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Posted on 9th February 2017
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I have just returned from a quick shopping trip to Edeka, a supermarket in Germany. I am a little upset.
Edeka has a new and efficient system of checkouts. There are moving belts, each staffed by an operator who rings up the items. When that is done, the customer moves to the next stage to pay at a payment terminal. I usually pay with an EC card or a credit card, which is quick, and not prone to errors.
Today, I had only a small amount of cash with me, and wanted to use up the coins. The bill was only €2.47, since I had only bought two items plus I had some money back from recycling some bottles. I put €2.50 (a €2 piece, two 20 cent pieces and a 10 cent piece) into the payment terminal. The machine registered the €2 piece as a €1. That meant that I did not have enough change to make up the claimed shortfall, and had to pay (again) with a note, leaving me with a pocket full of change: exactly what I was trying to avoid.
I complained, and the manager of the checkouts came over. Basically, she told me that there was nothing to be done, that the automatic payment machines do not make mistakes and if they did the mistakes would show up in the end of day balance checks, which they don't. That last argument seems reasonable, but this has happened to me fairly often in the past, so I am fairly certain that the machines do make mistakes, and/or there is something amiss with their end of day balance checks.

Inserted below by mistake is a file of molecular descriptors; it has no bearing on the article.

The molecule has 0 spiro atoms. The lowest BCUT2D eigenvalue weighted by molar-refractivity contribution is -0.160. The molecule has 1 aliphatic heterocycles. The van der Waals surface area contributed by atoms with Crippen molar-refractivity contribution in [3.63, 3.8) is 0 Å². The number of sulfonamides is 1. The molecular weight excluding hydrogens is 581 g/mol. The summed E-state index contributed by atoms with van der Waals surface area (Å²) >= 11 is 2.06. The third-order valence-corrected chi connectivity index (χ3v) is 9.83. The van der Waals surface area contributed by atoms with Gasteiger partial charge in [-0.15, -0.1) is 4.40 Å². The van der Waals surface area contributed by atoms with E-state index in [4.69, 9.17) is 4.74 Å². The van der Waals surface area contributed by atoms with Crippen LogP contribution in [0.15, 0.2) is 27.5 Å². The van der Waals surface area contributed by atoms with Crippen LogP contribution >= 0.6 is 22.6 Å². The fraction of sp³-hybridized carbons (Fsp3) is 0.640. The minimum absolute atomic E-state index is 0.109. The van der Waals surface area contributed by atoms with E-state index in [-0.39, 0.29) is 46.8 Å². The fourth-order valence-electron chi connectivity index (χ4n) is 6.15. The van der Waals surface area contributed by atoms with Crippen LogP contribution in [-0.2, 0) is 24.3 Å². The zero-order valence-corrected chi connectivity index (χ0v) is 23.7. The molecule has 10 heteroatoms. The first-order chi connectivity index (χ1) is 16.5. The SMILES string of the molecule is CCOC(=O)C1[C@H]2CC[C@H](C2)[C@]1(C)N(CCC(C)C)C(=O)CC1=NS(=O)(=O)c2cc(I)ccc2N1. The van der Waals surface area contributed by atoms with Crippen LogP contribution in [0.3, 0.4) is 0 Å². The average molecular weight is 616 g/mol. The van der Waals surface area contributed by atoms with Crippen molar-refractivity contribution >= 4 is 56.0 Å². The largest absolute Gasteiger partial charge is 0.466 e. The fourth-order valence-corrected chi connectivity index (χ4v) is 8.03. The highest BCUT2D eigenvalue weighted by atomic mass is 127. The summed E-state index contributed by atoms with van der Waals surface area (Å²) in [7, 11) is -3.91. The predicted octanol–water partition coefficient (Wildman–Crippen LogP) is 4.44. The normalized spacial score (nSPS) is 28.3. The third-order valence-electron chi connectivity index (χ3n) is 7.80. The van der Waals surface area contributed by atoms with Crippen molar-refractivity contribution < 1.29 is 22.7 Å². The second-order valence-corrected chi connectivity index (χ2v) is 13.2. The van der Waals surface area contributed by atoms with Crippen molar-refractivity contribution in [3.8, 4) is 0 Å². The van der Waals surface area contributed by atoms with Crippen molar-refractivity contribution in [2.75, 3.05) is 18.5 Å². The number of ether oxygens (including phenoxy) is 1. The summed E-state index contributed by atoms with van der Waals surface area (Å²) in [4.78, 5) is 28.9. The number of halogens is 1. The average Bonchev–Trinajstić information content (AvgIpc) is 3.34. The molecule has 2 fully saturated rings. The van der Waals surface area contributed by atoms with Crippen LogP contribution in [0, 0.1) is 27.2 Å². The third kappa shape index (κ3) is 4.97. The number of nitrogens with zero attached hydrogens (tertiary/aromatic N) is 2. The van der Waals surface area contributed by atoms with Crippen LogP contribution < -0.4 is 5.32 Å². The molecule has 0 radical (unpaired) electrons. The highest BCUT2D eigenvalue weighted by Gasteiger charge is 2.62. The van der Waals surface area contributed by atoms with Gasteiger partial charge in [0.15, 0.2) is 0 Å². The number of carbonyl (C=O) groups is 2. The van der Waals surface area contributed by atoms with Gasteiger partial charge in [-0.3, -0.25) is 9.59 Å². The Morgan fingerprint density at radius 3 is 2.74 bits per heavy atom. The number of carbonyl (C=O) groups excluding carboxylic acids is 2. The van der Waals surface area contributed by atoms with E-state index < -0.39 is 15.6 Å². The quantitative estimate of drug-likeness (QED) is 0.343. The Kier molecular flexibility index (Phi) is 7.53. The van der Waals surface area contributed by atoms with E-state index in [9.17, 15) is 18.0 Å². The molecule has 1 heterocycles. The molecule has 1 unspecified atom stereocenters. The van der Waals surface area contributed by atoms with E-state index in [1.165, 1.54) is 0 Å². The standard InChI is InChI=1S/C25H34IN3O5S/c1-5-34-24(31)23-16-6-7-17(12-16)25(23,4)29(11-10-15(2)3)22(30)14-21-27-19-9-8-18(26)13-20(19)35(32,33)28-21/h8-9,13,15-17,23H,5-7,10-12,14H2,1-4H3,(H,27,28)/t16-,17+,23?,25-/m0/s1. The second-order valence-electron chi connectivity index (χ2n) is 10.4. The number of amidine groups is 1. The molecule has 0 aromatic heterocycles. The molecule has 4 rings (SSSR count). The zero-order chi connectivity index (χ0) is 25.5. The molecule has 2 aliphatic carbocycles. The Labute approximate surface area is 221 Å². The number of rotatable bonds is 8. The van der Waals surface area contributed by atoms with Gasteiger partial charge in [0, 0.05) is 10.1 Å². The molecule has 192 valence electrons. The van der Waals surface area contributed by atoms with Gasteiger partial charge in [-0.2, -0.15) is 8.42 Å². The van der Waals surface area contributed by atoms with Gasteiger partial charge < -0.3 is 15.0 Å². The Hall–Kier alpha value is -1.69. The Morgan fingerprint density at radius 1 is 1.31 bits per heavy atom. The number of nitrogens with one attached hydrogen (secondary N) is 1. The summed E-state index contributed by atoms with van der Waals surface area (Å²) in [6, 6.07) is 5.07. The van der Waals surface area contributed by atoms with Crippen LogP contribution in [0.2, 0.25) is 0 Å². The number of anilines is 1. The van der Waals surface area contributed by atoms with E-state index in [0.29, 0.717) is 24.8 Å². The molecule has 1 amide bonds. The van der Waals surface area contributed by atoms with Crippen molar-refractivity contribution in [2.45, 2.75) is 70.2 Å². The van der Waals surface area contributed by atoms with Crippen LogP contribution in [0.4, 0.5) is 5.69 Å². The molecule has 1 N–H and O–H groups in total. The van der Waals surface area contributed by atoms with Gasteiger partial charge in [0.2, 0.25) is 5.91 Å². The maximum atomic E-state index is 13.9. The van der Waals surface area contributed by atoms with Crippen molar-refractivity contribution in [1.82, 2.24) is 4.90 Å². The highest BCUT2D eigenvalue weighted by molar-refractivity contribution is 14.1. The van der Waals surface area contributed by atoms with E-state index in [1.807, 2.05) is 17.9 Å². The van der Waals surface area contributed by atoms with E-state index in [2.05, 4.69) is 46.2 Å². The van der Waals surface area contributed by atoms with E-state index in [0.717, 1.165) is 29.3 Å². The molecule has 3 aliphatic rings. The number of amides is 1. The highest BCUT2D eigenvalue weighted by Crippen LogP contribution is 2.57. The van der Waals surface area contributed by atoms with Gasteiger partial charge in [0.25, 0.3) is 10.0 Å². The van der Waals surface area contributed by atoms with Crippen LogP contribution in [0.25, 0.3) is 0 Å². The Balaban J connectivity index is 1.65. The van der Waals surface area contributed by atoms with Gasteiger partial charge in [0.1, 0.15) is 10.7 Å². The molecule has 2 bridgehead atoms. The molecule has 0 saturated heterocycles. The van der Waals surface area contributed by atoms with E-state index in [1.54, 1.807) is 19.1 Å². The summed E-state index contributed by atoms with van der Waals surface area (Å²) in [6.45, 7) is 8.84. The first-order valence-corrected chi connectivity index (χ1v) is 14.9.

It is not as if I mind about a €1 error, and I do accept that sometimes I might make the error, but not today (my change had been counted three times: once before leaving home, once while paying in another shop, and once before paying in Edeka). What bothers me is the attitude of the manager and her apparent absolute trust in her machines and processes: it doesn't matter if I complain because I am just wrong.
What I will do from now on is photograph my change using my mobile phone before dumping it into the machine, until I can prove that the machines do make mistakes, and get an apology from the shop.